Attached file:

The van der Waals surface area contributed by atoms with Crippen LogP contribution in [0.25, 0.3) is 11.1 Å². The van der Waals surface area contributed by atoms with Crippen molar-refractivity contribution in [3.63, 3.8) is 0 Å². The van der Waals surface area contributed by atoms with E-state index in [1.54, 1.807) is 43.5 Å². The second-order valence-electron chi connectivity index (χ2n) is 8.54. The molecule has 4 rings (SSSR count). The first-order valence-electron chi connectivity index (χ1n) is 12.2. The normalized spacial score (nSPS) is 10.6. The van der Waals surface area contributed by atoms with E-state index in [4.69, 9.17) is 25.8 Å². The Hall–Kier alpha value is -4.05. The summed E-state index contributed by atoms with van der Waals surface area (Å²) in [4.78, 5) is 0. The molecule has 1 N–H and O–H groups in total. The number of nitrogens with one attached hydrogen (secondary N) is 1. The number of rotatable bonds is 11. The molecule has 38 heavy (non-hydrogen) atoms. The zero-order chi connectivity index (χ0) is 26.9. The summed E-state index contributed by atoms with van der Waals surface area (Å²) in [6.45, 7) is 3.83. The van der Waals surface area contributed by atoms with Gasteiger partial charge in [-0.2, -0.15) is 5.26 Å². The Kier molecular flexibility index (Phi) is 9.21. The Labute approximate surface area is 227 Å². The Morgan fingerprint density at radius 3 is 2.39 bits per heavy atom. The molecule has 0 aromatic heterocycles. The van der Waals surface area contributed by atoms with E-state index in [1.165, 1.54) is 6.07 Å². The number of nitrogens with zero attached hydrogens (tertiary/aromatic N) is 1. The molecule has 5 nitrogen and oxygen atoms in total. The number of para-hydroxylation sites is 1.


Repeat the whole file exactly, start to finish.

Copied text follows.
The van der Waals surface area contributed by atoms with Crippen LogP contribution in [0.25, 0.3) is 11.1 Å². The van der Waals surface area contributed by atoms with Crippen molar-refractivity contribution in [3.63, 3.8) is 0 Å². The van der Waals surface area contributed by atoms with E-state index in [1.54, 1.807) is 43.5 Å². The second-order valence-electron chi connectivity index (χ2n) is 8.54. The molecule has 4 rings (SSSR count). The first-order valence-electron chi connectivity index (χ1n) is 12.2. The normalized spacial score (nSPS) is 10.6. The van der Waals surface area contributed by atoms with E-state index in [4.69, 9.17) is 25.8 Å². The Hall–Kier alpha value is -4.05. The summed E-state index contributed by atoms with van der Waals surface area (Å²) in [4.78, 5) is 0. The molecule has 1 N–H and O–H groups in total. The number of nitrogens with one attached hydrogen (secondary N) is 1. The number of rotatable bonds is 11. The molecule has 38 heavy (non-hydrogen) atoms. The zero-order chi connectivity index (χ0) is 26.9. The summed E-state index contributed by atoms with van der Waals surface area (Å²) in [6.45, 7) is 3.83. The van der Waals surface area contributed by atoms with Gasteiger partial charge in [-0.2, -0.15) is 5.26 Å². The Kier molecular flexibility index (Phi) is 9.21. The Labute approximate surface area is 227 Å². The Morgan fingerprint density at radius 3 is 2.39 bits per heavy atom. The molecule has 0 aromatic heterocycles. The van der Waals surface area contributed by atoms with E-state index in [1.165, 1.54) is 6.07 Å². The number of nitrogens with zero attached hydrogens (tertiary/aromatic N) is 1. The molecule has 5 nitrogen and oxygen atoms in total. The number of para-hydroxylation sites is 1.